Last year, we witnessed a brand new, digital-powered pump-and-dump scheme emerge in the U.S. stock markets whereby retail investors regularly gathered on popular digital discussion boards like Reddit’s Wall Street Bets and connived to use their collective financial firepower on heavily shorted stocks in a bid to create the so-called gamma squeeze.
The plot worked spectacularly well and created a class of the so-called ‘meme stocks,’ with GameStop Inc. (NYSE:GME) and AMC Entertainment (NYSE:AMC) being the most prominent candidates.
Back in January, long-standing subreddit channel r/WallStBets started a wave of buying heavily-shorted GME shares, creating a massive short squeeze and sending the shares unfathomable 1,500% higher in a matter of weeks. The group then focussed its attention on AMC with the same spectacular results before quickly picking out other targets. The buying pressure was so high that popular trading app Robinhood temporarily banned trading in meme stocks such as Koss Corp. (NASDAQ:KOSS), Sundial Growers Inc. (NASDAQ:SNDL), Trivago Inc. (NASDAQ:TRVG) and Naked Brand Group.
Even billion-dollar hedge funds could not resist the meme-stock craze, with hedge fund Senvest Management revealing it returned 85% last year, helped by a long investment in GameStop. Senvest says it initially made $700m on its GameStop investment after the video-game retailer became the meme stock poster boy before the shares went on to gain 680%.
But the meme stock novelty appears to have worn off with retail traders now looking to new horizons to replicate last year's massive gains. Indeed, Dan Raju, the cofounder and chief executive officer of Tradier, has predicted that meme stock rallies will taper off in 2022 with active traders jumping into crypto.
"2022 is going to be the year of regulation. Regulation is good for crypto because it legitimizes the asset class. A lot of active traders have not jumped into crypto, so as regulation comes in, active traders will engage," Raju has told Business Insider.
On their own, the two leading meme stocks are facing heavy selling pressure, though bitcoin is hardly to blame at the moment.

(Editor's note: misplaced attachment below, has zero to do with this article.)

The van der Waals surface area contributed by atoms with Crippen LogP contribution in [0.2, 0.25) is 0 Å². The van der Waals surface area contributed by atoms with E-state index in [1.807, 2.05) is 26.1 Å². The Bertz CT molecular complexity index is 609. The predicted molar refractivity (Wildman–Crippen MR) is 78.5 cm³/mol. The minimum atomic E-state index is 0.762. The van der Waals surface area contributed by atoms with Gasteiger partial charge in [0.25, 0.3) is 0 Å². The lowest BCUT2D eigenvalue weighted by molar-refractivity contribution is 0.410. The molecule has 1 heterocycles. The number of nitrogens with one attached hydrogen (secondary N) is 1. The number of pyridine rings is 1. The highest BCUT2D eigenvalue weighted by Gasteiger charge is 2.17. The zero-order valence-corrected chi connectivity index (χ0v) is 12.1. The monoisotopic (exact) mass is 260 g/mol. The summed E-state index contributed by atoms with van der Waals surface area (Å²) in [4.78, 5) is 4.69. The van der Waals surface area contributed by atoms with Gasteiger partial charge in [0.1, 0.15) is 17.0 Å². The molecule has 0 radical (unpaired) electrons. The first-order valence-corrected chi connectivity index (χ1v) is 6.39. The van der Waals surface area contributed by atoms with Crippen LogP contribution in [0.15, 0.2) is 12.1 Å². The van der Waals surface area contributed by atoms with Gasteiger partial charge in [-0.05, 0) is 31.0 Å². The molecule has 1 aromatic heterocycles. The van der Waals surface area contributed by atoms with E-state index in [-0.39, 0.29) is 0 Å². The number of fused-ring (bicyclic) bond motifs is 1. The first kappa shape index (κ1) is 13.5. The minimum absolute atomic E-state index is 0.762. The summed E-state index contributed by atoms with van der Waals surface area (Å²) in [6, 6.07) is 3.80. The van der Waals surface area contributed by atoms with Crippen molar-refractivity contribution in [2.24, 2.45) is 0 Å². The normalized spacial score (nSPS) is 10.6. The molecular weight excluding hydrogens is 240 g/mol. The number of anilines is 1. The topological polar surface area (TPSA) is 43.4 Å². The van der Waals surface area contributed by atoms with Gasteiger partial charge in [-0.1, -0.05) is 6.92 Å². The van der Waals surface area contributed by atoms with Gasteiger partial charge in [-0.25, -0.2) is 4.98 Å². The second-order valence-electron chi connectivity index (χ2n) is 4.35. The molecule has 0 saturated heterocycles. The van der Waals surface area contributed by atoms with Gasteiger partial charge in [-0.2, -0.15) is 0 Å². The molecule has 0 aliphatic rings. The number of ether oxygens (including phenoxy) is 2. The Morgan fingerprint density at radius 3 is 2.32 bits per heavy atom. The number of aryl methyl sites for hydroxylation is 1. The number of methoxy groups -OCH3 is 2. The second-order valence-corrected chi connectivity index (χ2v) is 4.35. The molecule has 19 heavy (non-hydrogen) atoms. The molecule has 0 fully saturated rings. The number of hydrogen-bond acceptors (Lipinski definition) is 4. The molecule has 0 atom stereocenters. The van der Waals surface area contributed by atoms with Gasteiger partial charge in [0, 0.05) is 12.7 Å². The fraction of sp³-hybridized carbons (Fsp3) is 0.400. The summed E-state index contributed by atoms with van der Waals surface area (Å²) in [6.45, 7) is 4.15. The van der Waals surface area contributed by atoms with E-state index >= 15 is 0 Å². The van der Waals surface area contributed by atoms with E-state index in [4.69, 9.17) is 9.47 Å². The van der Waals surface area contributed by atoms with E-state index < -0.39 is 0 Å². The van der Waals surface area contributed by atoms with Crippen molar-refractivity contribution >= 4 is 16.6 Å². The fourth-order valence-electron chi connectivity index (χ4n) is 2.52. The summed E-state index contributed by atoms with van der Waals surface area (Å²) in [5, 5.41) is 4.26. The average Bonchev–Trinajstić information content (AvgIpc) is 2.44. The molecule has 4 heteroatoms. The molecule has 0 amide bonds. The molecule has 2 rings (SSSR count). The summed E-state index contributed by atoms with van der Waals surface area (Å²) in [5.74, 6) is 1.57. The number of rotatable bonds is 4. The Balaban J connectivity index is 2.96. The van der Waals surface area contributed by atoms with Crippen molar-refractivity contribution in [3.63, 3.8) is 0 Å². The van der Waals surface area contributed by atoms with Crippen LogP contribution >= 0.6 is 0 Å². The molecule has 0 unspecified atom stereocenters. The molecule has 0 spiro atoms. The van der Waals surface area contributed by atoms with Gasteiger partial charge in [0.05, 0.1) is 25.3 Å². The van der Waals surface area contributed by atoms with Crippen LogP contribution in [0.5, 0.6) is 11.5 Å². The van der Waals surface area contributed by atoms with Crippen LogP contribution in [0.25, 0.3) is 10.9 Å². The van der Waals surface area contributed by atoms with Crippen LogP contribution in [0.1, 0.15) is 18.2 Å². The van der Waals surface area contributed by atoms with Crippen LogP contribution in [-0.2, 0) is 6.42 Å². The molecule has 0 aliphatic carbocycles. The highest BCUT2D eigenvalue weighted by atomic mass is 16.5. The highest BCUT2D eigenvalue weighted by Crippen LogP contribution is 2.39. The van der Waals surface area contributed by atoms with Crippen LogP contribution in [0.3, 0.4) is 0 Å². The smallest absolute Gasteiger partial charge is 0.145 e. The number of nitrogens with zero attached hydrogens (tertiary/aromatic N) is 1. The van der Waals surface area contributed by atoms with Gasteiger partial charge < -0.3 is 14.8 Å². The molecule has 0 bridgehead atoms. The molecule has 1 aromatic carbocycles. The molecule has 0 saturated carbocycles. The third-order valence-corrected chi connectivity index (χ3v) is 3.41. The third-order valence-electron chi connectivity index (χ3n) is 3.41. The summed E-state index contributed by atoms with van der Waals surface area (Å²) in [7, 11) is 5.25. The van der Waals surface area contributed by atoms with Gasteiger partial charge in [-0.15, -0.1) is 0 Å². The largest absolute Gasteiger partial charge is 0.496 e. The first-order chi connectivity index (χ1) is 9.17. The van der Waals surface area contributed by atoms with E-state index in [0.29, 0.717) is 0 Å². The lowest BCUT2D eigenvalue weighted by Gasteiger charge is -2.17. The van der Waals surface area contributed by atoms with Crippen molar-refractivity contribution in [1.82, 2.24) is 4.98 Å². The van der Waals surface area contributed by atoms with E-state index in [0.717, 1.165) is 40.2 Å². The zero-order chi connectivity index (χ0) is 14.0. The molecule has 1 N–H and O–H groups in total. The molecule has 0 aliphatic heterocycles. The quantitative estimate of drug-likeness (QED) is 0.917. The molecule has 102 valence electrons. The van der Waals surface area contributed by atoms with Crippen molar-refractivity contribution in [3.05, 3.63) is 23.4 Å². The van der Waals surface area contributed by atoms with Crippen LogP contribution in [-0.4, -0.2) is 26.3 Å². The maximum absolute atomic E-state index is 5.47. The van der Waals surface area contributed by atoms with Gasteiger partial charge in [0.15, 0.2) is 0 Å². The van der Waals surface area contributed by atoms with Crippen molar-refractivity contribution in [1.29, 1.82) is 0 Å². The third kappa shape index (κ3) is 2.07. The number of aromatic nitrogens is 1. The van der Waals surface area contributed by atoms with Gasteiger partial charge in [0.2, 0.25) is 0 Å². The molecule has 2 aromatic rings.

GME is down 21.4% in the year-to-date; AMC has lost 24.4% while bitcoin is down 13.0% since the turn of the new year. Even recent news by the Wall Street Journal that GameStop is planning to enter the lucrative market for nonfungible tokens (NFTs) and cryptocurrency has failed to lift the stock.
To be fair, more regulation in the crypto markets can be a double-edged sword.
Last year, bitcoin and other cryptos were basking in the limelight thanks to growing acceptance by Wall Street and some of the world’s biggest and most recognizable institutions and companies including Visa Inc. (NYSE:V), Square Inc. (NYSE:SQ), PayPal Holdings (NASDAQ:PYPL) and Tesla Inc.(NASDAQ:TSLA).
The public listing of the biggest cryptocurrency exchange, Coinbase Inc. (NASDAQ:COIN), in mid-April helped to lend further legitimacy to cryptocurrencies as a mainstream financial instrument.
However, the crypto markets were quickly thrown into a tizzy by mid-year after Beijing started cracking down on the space, curbing bitcoin mining due to concerns of excess speculation and warning financial institutions against offering crypto services.
Things quickly went to the dogs after the Department of Justice seized $2.3 million in bitcoin in early June as part of its investigation into a ransomware attack that shut down the Colonial Pipeline’s gas pipeline, the nation’s largest. The DoJ seizure helped fuel concerns that U.S. officials could ramp up their crypto oversight and threw a monkey wrench into one of bitcoin’s supposed forté--non-traceability.
The DOJ revealed that it seized 63.7 bitcoins, worth approximately $2.3 million, from online hacking ring DarkSide by reviewing bitcoin’s public ledger, locating the transaction and using a private key to access the tokens. It remains unclear what methods the DOJ employed to obtain the private key, but experts have suggested that Fed officials effectively hacked the hackers in an unprecedented show of government intervention in the crypto space.
A couple of senate members on the Intelligence Committee have proposed to increase measures to regulate and trace cryptocurrencies.
“The only way you can begin to get on top of the pervasive ransomware problem is to develop a pattern,” Sen. Roy Blunt (R-Mo.) told NBC News’ Meet the Press, noting that cryptos like bitcoin are the “ransom payment of choice” for hackers.
Experts in the past have warned that heightened regulation could easily stunt the crypto markets, and last year’s events clearly proved that--though, of course, the selloff was only temporary.
On the other hand, as Raju has correctly observed, many prominent investors have shied away from cryptocurrencies as they await more regulatory clarity from US agencies, including popular trading app Robinhood which has avoided calls to add more cryptocurrencies to its platform, again citing regulatory uncertainty. The SEC and other regulatory bodies moving quickly on these matters can help remove a major overhang in the crypto markets.
As Raju has aptly put it, regulation might be the master key that unlocks full legitimacy in the crypto markets.